Preview - Legions (Windows 3.x, 1994)

Mindscape, formerly Software Toolworks, will soon be giving strategy gamers a realistic and fun look at the ancient world with Legions, a game of armies and empires focusing on the late bronze age, up to the time of the last days of the Roman Empire. We were able to interview the game's designer, Manny Granillo, and this is what he told us:

"Legions is a strategic and tactical product that allows a player to assume the role of a head of a dynastical household as the king of an empire. He's able to control the political, economic and military aspects of his empire. His overall goal in the random scenario is to control the other cities using diplomacy, economics, or his military to do so.

"The historical scenarios - there are ten - depending on which empire or city-state you pick will determine your goal for that scenario," said Granillo. "It's a turn-based product; the turns are one month long. The scale on which you maneuver your troops is a traditional `Warlords meets Civilization' type of interface and look . . . the troops are anywhere from strengths of anywhere from 500 to 2,000 men."

Unlike other large-scale empire games like Civilization, there is no single leader for each empire who manages to live for thousands of years . . . the number of available heirs is one of the principal ways in which scenario difficulty is measured in Legions. Granillo said "I wanted to make this as historically accurate as possible with available information . . . so we didn't really focus on any one particular individual in the game . . . what we did - myself and programmer Brisco Rogers - we took the design approach that we wanted to create the world around you first. And instead of focusing on one particular character we created a world. This is the ancient world . . . we created the markets, the trading routes, the seasons are in there . . . so we could overlay the people and scenarios that would be there.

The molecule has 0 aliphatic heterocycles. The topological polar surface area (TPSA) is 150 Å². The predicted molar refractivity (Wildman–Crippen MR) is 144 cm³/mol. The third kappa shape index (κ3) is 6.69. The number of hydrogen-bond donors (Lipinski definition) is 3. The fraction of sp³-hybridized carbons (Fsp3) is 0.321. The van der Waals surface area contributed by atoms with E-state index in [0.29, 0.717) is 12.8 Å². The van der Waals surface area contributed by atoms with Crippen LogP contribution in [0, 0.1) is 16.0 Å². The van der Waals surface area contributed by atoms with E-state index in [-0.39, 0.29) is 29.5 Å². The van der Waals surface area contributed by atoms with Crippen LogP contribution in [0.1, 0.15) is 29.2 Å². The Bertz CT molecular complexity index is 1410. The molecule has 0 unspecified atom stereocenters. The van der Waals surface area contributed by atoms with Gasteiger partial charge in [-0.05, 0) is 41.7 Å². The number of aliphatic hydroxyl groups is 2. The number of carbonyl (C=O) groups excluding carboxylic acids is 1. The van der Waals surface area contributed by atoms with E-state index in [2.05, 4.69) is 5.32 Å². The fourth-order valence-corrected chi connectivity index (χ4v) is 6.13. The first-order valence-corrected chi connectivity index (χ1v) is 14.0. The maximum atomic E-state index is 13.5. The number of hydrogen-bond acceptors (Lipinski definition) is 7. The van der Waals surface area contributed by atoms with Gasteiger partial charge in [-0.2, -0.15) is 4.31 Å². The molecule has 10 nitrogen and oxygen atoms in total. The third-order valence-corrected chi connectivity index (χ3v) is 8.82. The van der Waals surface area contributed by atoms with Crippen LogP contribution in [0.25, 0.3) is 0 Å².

"I took ten scenarios that really reflect the multiplayer/multi-empire interaction that would happen in the ancient period. A scenario that would not really do well in a product like Legions would be Rome-versus-Carthage . . . we felt that there were enough products that were focusing on one type of empire or city-state, what we wanted to do was to create situations that would involve multiple empires," said Granillo.

"For example, the very first scenario - which is also the easiest scenario - is the struggle for dominance which starts in 1200 BC. You can pick any one of the empires - you don't HAVE to be the Egyptians, you don't have to be the Libyans or the Nubians. You don't have to be the Babylonians. You can be any one of the empires. They each have their own intrinsic abilities, their own "plusses and minuses" as far as special troop types that they can build that no one else can build, or something characteristic to them." Even the economic models for each empire is different, and based on available historical information on the societies involved. "The lasting gameplay value here," said Granillo, "is the fact that you can actually play the Egyptians, and see how you can do compared to how the actual Egyptians of 1200 BC were doing at the time . . . to see if you can be another Ramses and really do Kanesh, and expand to the Euphrates or not . . . you can just be subdued by the Nubians and the Libyans who are on your borders.

"The way it works if you're playing by yourself on the computer there's a sophisticated AI that deals with each individual king . . . He has emotion . . . you can literally have envoys and spies in all the different empires," said Granillo. "You can get an idea from the statistics chart on whether they hate or love you . . . you can manipulate their feelings in the traditional ancient ways: marriages, gifts of various sizes, erecting statues in their honor, or parking soldiers on their borders and threatening them."

This promising game doesn't just limit itself to the Near East and Europe, either - ancient China is also included, along with central Africa . . . China had a different battlefield than the Near East, for instance - they were the only ones with Crossbows . . . the game explores seriously the tactical differences between the empires of the era, the relative powers of infantry and cavalry, and so on - the development of military technology is also considered.

Legions runs under Windows, with the requisite scaleable and movable windows within the game . . . this convenient packaging for the interface will be facing a complex but friendly simulation of a world that has been far too ignored by game publishers. It may very well be great . . . we'll tell you!